On Wednesday, the California Bureau of Cannabis Control issued emergency regulations that specifically ban cannabis deliveries by drones. The regulations also ban delivery via any kind of unmanned vehicle, which would include self-driving cars or robots.
It’s disappointing news to companies that have invested time and money into the drone delivery concept. “Transportation may not be done by aircraft, watercraft, rail, drones, human-powered vehicles, or unmanned vehicles,” the emergency regulations read.
The rules mandate that dispensary workers must know exactly where cannabis deliveries are at during all times. “Deliveries may be made only in person by enclosed motor vehicle,” the regulations continue. “Cannabis goods may not be visible to the public during deliveries. Cannabis goods may not be left in an unattended motor vehicle unless the vehicle has an active alarm system. Vehicles used for delivery must have a dedicated, active GPS device that enables the dispensary to identify the geographic location of the vehicle during delivery.”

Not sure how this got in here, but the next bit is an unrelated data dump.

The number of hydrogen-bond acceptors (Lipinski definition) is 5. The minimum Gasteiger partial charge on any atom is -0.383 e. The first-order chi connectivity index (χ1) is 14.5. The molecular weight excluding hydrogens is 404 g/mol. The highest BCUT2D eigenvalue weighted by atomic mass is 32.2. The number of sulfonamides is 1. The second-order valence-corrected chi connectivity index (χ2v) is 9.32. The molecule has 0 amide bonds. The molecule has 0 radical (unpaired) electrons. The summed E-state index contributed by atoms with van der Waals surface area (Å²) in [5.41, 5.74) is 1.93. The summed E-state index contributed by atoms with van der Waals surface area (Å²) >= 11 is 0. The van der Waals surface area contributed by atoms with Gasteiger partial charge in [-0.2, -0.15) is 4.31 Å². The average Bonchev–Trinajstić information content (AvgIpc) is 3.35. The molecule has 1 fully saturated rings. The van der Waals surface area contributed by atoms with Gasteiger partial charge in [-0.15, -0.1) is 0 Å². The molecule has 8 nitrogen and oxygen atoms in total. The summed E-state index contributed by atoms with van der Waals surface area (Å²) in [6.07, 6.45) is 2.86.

Per the Federal Aviation Adminstration’s (FAA) rules, unmanned aircraft systems (UAS) must be flown within the physical line-of-sight with the pilot. Drones must also fly under 400 feet, during the day, at or below 100 mph and must yield to the right-of-way to manned aircrafts. Another major problem is drones getting in the way of disaster relief efforts, or anything else which is more important.
Nations in Africa are using drones to deliver crucial medical supplies to remote areas. Walmart, Chipotle and Domino’s have experimented with commercial drone delivery, but none have gone as far as Amazon. Amazon has gone after patents for talking drones and parachutes. Unmanned delivery robots deliver pizza in the District of Columbia.
Because California is easily the largest economy in the United States, and the cannabis industry is projected to reach $5 billion, the state could be missing out by not allowing the drone delivery of cannabis.